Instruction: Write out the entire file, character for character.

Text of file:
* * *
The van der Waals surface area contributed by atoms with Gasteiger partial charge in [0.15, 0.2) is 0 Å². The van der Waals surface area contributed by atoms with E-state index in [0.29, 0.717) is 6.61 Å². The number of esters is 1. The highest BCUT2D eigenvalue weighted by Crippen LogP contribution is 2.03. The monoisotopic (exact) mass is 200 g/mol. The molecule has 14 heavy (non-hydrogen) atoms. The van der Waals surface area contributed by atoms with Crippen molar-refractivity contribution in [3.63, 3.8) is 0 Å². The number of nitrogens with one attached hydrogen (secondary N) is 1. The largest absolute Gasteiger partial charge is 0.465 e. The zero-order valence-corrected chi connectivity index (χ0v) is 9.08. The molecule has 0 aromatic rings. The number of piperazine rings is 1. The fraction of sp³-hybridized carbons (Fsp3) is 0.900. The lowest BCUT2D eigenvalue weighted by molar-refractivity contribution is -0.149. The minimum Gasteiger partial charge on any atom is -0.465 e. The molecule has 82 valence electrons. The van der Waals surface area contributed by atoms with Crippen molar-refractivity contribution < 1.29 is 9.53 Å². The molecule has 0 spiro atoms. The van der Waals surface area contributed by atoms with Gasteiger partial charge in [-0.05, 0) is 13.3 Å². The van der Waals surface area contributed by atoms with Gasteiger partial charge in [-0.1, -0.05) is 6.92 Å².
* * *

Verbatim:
The van der Waals surface area contributed by atoms with Gasteiger partial charge in [0.15, 0.2) is 0 Å². The van der Waals surface area contributed by atoms with E-state index in [0.29, 0.717) is 6.61 Å². The number of esters is 1. The highest BCUT2D eigenvalue weighted by Crippen LogP contribution is 2.03. The monoisotopic (exact) mass is 200 g/mol. The molecule has 14 heavy (non-hydrogen) atoms. The van der Waals surface area contributed by atoms with Crippen molar-refractivity contribution in [3.63, 3.8) is 0 Å². The number of nitrogens with one attached hydrogen (secondary N) is 1. The largest absolute Gasteiger partial charge is 0.465 e. The zero-order valence-corrected chi connectivity index (χ0v) is 9.08. The molecule has 0 aromatic rings. The number of piperazine rings is 1. The fraction of sp³-hybridized carbons (Fsp3) is 0.900. The lowest BCUT2D eigenvalue weighted by molar-refractivity contribution is -0.149. The minimum Gasteiger partial charge on any atom is -0.465 e. The molecule has 82 valence electrons. The van der Waals surface area contributed by atoms with Crippen molar-refractivity contribution < 1.29 is 9.53 Å². The molecule has 0 spiro atoms. The van der Waals surface area contributed by atoms with Gasteiger partial charge in [-0.05, 0) is 13.3 Å². The van der Waals surface area contributed by atoms with Gasteiger partial charge in [-0.1, -0.05) is 6.92 Å².